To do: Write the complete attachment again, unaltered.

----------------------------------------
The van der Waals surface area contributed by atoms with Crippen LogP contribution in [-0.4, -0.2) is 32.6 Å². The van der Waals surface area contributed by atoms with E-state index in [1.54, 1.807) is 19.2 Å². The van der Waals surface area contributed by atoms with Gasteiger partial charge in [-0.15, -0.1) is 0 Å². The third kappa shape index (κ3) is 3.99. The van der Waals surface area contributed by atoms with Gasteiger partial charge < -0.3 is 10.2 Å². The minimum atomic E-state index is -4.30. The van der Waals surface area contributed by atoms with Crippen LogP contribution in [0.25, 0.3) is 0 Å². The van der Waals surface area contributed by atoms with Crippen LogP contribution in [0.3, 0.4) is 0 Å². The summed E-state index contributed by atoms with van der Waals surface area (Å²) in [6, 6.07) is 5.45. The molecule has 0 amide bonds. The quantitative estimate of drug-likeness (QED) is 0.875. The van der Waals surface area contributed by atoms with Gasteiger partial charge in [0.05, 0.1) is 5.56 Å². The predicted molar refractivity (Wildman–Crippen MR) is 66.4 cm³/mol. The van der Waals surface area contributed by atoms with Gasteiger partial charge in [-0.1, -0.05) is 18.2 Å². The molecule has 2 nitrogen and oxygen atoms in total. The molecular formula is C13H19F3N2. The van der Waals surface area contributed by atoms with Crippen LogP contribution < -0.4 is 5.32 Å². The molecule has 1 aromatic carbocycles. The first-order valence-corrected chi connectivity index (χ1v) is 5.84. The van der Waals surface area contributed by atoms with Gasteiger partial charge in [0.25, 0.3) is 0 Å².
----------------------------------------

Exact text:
The van der Waals surface area contributed by atoms with Crippen LogP contribution in [-0.4, -0.2) is 32.6 Å². The van der Waals surface area contributed by atoms with E-state index in [1.54, 1.807) is 19.2 Å². The van der Waals surface area contributed by atoms with Gasteiger partial charge in [-0.15, -0.1) is 0 Å². The third kappa shape index (κ3) is 3.99. The van der Waals surface area contributed by atoms with Gasteiger partial charge < -0.3 is 10.2 Å². The minimum atomic E-state index is -4.30. The van der Waals surface area contributed by atoms with Crippen LogP contribution in [0.25, 0.3) is 0 Å². The van der Waals surface area contributed by atoms with Crippen LogP contribution in [0.3, 0.4) is 0 Å². The summed E-state index contributed by atoms with van der Waals surface area (Å²) in [6, 6.07) is 5.45. The molecule has 0 amide bonds. The quantitative estimate of drug-likeness (QED) is 0.875. The van der Waals surface area contributed by atoms with Gasteiger partial charge in [0.05, 0.1) is 5.56 Å². The predicted molar refractivity (Wildman–Crippen MR) is 66.4 cm³/mol. The van der Waals surface area contributed by atoms with Gasteiger partial charge in [-0.1, -0.05) is 18.2 Å². The molecule has 2 nitrogen and oxygen atoms in total. The molecular formula is C13H19F3N2. The van der Waals surface area contributed by atoms with Crippen LogP contribution < -0.4 is 5.32 Å². The molecule has 1 aromatic carbocycles. The first-order valence-corrected chi connectivity index (χ1v) is 5.84. The van der Waals surface area contributed by atoms with Gasteiger partial charge in [0.25, 0.3) is 0 Å².